If you have a long growing season, you could direct sow celeriac 6-7 months before the first fall frost date, for a late fall harvest. Perhaps put a board over the seed row to keep the soil damp and cool until the seedlings emerge. For most of us, we don’t have that much time. So if you didn’t already start some celeriac plants, May is too late for this year. Plan to order seed next winter.

Transplant celeriac when plants are 2.5-3″/6-7.5 cm tall, once the weather seems settled and warm, after your last frost date. If the weather is cold, just wait. Falling apple blossom is a phenology sign that conditions are suitable. We transplant celeriac around May 7 (our last frost is expected April 28). Use rowcover if a cold spell arrives after you have planted them out, or if you know cold weather is likely to return.

Celeriac gets 12”/30 cm spacing, with 4 rows to a 4’/120 cm bed –  that’s about 10”/25 cm between rows. We found closer spacing doesn’t work in our humid climate, as poor air-flow encourages rot. The Virginia climate is actually on the warm side for this crop, it prefers cooler areas, but we have good success if we pay attention at a few critical times. Celeriac requires long steady growth, so the task of the grower is to prevent checks to growth (such as weeds!). It can tolerate frost quite well, so there is no hurry to harvest in the fall. It can benefit from side-dressing with compost during the growing season, or giving seaweed as a foliar spray. A pH of 5.8-6.7 is ideal.

Root Parsley: A less well-known member of the umbelliferae family, also known as Parsley root, Hamburg parsley, Dutch parsley and turnip-rooted parsley. The flavor is a cross between carrot, celery and parsnip.  Like celeriac, it is slow to germinate and slow to grow. 70-90 days to maturity from direct sown seed.

Root Crops to Harvest in Central Virginia in May

Young beet plants
Photo Wren Vile

Beets: We like the long Cylindra/Formanova/Forono ones which are 6’’ (15 cm) long, very tender and are easily cut into regular slices, for pickles or cooking (55 days to maturity, OP). Among round ones we like Ace (50 days to maturity, F1 hybrid), and Detroit Dark Red (60 days, OP). Detroit Crimson Globe is said to maintain better flavor in hot weather than most others, which can develop off-flavors.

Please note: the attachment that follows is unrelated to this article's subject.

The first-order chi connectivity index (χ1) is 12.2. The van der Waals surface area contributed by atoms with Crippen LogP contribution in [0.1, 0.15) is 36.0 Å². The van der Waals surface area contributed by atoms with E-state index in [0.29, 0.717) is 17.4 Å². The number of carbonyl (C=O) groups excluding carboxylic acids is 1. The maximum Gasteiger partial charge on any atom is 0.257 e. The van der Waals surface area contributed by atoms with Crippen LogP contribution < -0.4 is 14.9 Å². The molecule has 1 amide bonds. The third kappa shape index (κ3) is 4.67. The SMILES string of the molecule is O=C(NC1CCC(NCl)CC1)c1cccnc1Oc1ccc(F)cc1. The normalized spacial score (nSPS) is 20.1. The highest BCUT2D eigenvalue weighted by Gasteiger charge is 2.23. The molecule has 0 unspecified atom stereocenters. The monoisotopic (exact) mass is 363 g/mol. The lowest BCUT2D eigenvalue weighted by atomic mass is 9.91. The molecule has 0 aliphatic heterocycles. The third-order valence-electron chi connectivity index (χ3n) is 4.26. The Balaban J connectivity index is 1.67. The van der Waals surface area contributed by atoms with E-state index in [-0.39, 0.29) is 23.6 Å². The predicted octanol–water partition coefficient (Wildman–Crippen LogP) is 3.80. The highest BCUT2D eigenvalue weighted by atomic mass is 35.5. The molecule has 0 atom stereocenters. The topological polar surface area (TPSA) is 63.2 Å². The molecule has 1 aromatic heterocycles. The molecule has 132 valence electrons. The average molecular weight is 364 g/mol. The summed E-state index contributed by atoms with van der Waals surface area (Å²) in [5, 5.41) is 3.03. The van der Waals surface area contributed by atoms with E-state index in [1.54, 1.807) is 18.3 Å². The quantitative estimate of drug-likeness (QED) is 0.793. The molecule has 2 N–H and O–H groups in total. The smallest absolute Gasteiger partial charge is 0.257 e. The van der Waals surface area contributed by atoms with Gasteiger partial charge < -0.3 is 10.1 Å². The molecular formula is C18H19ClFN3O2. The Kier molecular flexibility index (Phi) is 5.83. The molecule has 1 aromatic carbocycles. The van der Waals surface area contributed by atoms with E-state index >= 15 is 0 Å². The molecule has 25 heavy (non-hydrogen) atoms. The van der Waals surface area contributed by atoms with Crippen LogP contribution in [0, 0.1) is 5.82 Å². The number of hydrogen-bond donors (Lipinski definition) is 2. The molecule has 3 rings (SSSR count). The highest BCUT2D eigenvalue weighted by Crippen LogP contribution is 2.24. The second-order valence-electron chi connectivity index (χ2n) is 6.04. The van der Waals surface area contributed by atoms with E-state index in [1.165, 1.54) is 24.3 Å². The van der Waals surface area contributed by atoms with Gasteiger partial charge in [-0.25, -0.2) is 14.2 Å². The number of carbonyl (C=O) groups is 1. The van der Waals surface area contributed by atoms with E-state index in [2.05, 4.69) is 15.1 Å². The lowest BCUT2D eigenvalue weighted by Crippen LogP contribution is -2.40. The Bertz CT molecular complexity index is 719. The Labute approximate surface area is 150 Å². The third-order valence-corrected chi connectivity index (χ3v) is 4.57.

Young bunched beets can be stored for 10 days at 32°F (0°C) and 95% humidity. Mature beets can be stored for 6 months or more at 32°F (0°C) and 95% humidity. Trimmed beets keep well in perforated plastic bags under refrigeration.

Carrots: Our first carrots (sown in mid-February) will be ready to harvest in early May. Harvesting carrots barely needs describing. You need to loosen the soil to the depth of the carrots, pull them out, trim and wash. Some growers remove the tops first, but then it can be harder to remove the roots from the ground. Some people store them without washing, but then cleaning them is harder than if done before the soil dries on them. Carrots store very well in a refrigerator, in a perforated plastic bag. If you have lots to store, it is best to sort them, ensuring no scrawny ones or damaged ones get stored. Don’t store with apples or other fruit, or large amounts of cut flowers, or sprouting crops. The ethylene these crops give off can spoil the taste of carrots, removing the sweetness and leaving them tasting a bit soapy.

Harvested kohlrabi.
Photo McCune Porter

Kohlrabi: An unusual vegetable, sure to attract attention and be a discussion piece. It is tender with a flavor between a cabbage and a turnip. This tasty, crunchy root-like vegetable is easy to grow and doesn’t wilt as soon as you harvest it. It is actually the swollen stem, rather than a genuine root, but it behaves like a root vegetable. It can be eaten raw (sliced or grated) or cooked. The kind most commonly grown is a pale green or purple globe with long-stemmed leaves. When the leaves are cut off leaving stubs it resembles a sputnik. In addition, the leaves are also edible.

Conditions for growing kohlrabi are much the same as for other brassicas. It does best in cool weather. In our zone 7 climate, kohlrabi, like other brassicas, can be grown in spring or fall.

Harvest when the kohlrabi are 2-3” (5-7.5 cm) in diameter or even up to softball size. If left growing for too long the swollen stem becomes woody. Cut them from the ground with a sturdy knife. The base of the globe can be quite fibrous, so cut either the wiry root just below the soil surface, or cut higher, leaving a small disc of the globe behind, attached to the root. Snip or lop off the leaves, perhaps leaving a small top-knot if the kohlrabi will be sold immediately. We harvest in spring from around May 10 to June 30, and in the fall from October 20 to November 15.

Kohlrabi stores well in perforated plastic bags in a walk-in cooler, offering flexibility about when it is used, which is always an advantage.

Radishes: Early May brings an end to our spring radishes. Our last sowing is April 10. After then it is too hot for radishes where we are. In July or early August we sow winter storage radishes, including daikon.